‘Shipshape 10 List’, a list of news and articles published in the current week that a senior executive in shipping, shipping finance, commodities, energy, supply chain and infrastructure should had noticed; news and articles that are shaping the agenda and the course of the maritime industry.
Sometimes seemingly tangential, sometimes humorous, occasionally sarcastic, but always insightful and topical.
And, this week’s ‘Shipshape 10’:
It has been an overall slow week, as one would have expected. Just a week before Christmas, freight markets took a breather, especially for the capesize vessels, while sale & purchase activity (S&P) has slowed down, too. In the deal-making world, most people are preoccupied with putting the finishing touches on the deals already on their table and get them signed by the end of the year.
Meanwhile, in what we seemingly call ‘real world’ these days, for shipping finance, as deadlines approach, there are even more concerns about the state of the shipping banks in the future given new regulations and active regulators:
while all along, European banks have not settled yet with ‘legacy concerns’:
If shipping banks are not functioning and alternative funding is getting tight as well, capital markets seem to spring eternal hope according to the next two articles:
The broader, macro-picture is even murkier than shipping finance as much has been said and postulated recently on trade, trade agreements and possibly tariffs and other trade growth curtailers:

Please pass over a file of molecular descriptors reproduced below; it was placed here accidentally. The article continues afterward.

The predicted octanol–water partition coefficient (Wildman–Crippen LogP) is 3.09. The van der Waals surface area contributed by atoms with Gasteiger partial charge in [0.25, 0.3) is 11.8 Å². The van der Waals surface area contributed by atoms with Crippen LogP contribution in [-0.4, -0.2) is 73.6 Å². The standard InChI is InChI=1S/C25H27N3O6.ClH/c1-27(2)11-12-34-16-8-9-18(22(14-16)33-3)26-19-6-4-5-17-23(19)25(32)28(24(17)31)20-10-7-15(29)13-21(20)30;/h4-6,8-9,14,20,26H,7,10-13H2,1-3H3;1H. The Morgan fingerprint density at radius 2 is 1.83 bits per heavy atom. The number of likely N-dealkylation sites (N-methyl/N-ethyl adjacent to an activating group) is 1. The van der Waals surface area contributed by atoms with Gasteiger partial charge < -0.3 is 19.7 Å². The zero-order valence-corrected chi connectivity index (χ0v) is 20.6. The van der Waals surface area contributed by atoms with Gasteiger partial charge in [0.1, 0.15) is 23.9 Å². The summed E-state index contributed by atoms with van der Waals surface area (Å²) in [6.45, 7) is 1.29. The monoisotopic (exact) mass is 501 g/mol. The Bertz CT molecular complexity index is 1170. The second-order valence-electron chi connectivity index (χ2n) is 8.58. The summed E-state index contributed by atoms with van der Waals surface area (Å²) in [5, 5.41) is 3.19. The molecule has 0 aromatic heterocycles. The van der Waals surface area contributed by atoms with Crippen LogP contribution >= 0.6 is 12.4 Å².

However, in the short term, business seem at least decent for now, but again, one has to recall that we are at peak shopping season and in September and October, the containership liner market was shaken by Hanjin’s bankruptcy that pushed backwards deliveries:
Staying with the containership liner business, Hyundai Merchant Marine was handled a major setback this week when the company was not accepted as a full member at 2M Alliance and had to settle for cargo slot sharing, etc agreements:
AP Moeller Maersk have held their investment day in Copenhagen this past week in a light of a bouncing market that has been playing in the hands of the company with the recent developments instigated from S Korea (HMM, Hanjin, etc) The company is under new leadership of recent, and high expectations of managerial and financial engineering for splitting the business and focusing on the liner business while relegating the energy business to a stand-alone business entity:
Interesting that Maersk’s drive to potentially spin-off the energy business comes on the heels of OPEC agreeing to cut production in order to ‘stabilize’ the market (OK, to increase oil prices).
At an event this week at Columbia University, School of International and Public Affairs (SIPA), attendees were treated to a detailed account by the OPEC Secretary General H.E. Mohammad Sanusi Barkindo on how the historic OPEC agreement came to pass.
For those in shipping you had an exceptionally good year and think of splurging on something major, the following article on superyacht sales may be of interest:
while for those more inclined to spend some holiday spirit in a house by the beach, the following investigative reporting article from The New York Times on private equity may provide some leads on how to make big money in order to splurge on superyachts:
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